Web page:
FILMS MADE ON THE CANALS…take a canal boat holiday and follow in the wake of the stars!

 

From romantic waterside encounters to gritty urban scenes, Britain’s canals and rivers have featured in many movies and television shows over the years.

To celebrate this, Drifters Waterway Holidays (www.drifters.co.uk) has put together a list of some of its favourite waterway starring moments and listed the closest canal boat hire bases:

The World is Not Enough (1999): the opening sequence of this action-packed adventure was shot in the Isle of Dogs.  Look closely and you should also be able to spot Camden Lock on the Regents Canal in the first few minutes of the film.  To follow in the footsteps of 007 (albeit at a safer more leisurely pace), hire a canal boat from Drifters’ West London base on the Grand Union Canal and head east, reaching Camden Lock within five hours.

Young Adam (2003): in this romantic thriller, Ewan McGregor played a young drifter working on a barge on the Clyde in the 1950s.  The film is beautifully shot and provides poignant insights into the half-forgotten era when our waterways were an integral part of working life.  To see the Scottish Lowlands from the perspective of a modern-day canal boat, take a narrowboat holiday from Drifters’ base at the Falkirk Wheel, where the Forth & Clyde meets the Union Canal.

The Full Monty (1997): the canals make their star appearance close to the beginning of this popular northern comedy.  The scene where Gaz (played by Robert Carlyle) and Dave (Mark Addy) float down the canal on a partially submerged car was shot on Bacon Lane, Sheffield, along the Sheffield & South Yorkshire Navigation.  To re-live the laughter, hire a narrowboat from Drifters’ Yorkshire base at Sowerby Bridge and travel through the Pennines to Sheffield.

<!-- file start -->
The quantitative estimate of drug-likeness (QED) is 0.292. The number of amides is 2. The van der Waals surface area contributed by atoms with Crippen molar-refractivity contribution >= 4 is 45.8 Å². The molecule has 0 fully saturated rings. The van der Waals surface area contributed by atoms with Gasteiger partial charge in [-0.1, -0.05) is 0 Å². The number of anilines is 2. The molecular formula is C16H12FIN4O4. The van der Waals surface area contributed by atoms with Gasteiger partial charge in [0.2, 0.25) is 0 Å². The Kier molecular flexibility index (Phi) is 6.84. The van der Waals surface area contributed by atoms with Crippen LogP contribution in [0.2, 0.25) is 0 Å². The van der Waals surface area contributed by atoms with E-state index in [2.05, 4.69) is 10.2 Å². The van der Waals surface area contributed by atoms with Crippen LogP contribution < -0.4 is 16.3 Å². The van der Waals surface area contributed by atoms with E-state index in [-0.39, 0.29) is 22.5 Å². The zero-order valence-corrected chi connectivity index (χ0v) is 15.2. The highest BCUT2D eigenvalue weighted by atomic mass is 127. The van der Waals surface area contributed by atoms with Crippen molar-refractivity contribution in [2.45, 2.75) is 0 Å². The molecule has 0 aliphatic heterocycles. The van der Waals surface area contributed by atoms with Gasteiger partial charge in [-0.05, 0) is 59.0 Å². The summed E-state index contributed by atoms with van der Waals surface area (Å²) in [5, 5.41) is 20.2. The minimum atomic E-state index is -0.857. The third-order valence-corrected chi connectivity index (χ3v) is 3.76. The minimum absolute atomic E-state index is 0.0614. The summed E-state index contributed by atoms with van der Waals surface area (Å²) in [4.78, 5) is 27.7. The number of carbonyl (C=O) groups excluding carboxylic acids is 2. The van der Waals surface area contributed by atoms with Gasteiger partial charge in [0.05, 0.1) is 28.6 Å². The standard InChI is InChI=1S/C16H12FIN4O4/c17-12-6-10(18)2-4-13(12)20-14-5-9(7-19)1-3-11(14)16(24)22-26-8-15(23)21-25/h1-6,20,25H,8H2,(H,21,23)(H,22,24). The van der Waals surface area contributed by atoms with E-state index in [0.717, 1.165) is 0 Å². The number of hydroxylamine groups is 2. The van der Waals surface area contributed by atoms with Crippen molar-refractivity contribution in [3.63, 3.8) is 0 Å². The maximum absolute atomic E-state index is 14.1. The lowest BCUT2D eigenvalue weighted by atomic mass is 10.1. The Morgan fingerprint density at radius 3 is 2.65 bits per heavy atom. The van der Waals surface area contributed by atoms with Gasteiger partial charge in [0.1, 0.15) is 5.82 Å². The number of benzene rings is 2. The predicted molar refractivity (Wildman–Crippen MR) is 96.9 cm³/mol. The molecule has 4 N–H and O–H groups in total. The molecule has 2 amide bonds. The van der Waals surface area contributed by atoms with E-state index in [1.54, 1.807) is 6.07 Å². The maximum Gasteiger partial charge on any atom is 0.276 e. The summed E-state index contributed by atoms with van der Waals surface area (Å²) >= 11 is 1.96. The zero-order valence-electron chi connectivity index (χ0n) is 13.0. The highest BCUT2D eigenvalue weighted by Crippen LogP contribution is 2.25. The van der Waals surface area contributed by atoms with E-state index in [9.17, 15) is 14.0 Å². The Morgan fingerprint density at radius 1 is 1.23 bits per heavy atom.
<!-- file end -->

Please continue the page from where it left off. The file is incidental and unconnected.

Breaking and Entering (2006): the filming of this romantic thriller from director Anthony Minghella brought Hollywood A-listers Jude Law and Ray Winstone to the Regent’s Canal in Camden.  To recall the thrill of the chase, hire a canal boat from Drifters’ West London base on the Grand Union Canal and head east, reaching Camden Lock within five hours.

Inspector Morse (1987-2000): Inspector Morse (played by John Thaw) and his side-kick Lewis (Kevin Whately) were frequently seen enjoying a pint at The Trout on the River Thames at Wolvercote.  To take in that scene, hire a boat from Drifters’ Oxford base on the River Thames at Eynsham, a three-hour cruise from The Trout.

The River (1988): David Essex played a solitary canal lock-keeper in this popular romantic comedy made for television.  The lock cottage at Wootton Rivers on the Kennet & Avon Canal near Pewsey was chosen for setting of his home.  Drifters’ base at Aldermaston on the Kennet & Avon Canal is a delightful three-day cruise away through the West Berkshire Area of Outstanding Natural Beauty and the idyllic countryside of the Vale of Pewsey.

Canal Walks (2011): for this popular BBC series, Julia Bradbury explored some of Britain’s finest scenery via the towpaths of the Caledonian, Worcester & Birmingham, Kennet & Avon and Llangollen canals.  Our favourite of the four episodes was her visit to the magnificent World Heritage Status Pontcysyllte Aqueduct on the Llangollen Canal in North Wales.  To follow Julia’s footsteps afloat, hire a boat from Drifters’ base at Trevor, right next to the Aqueduct.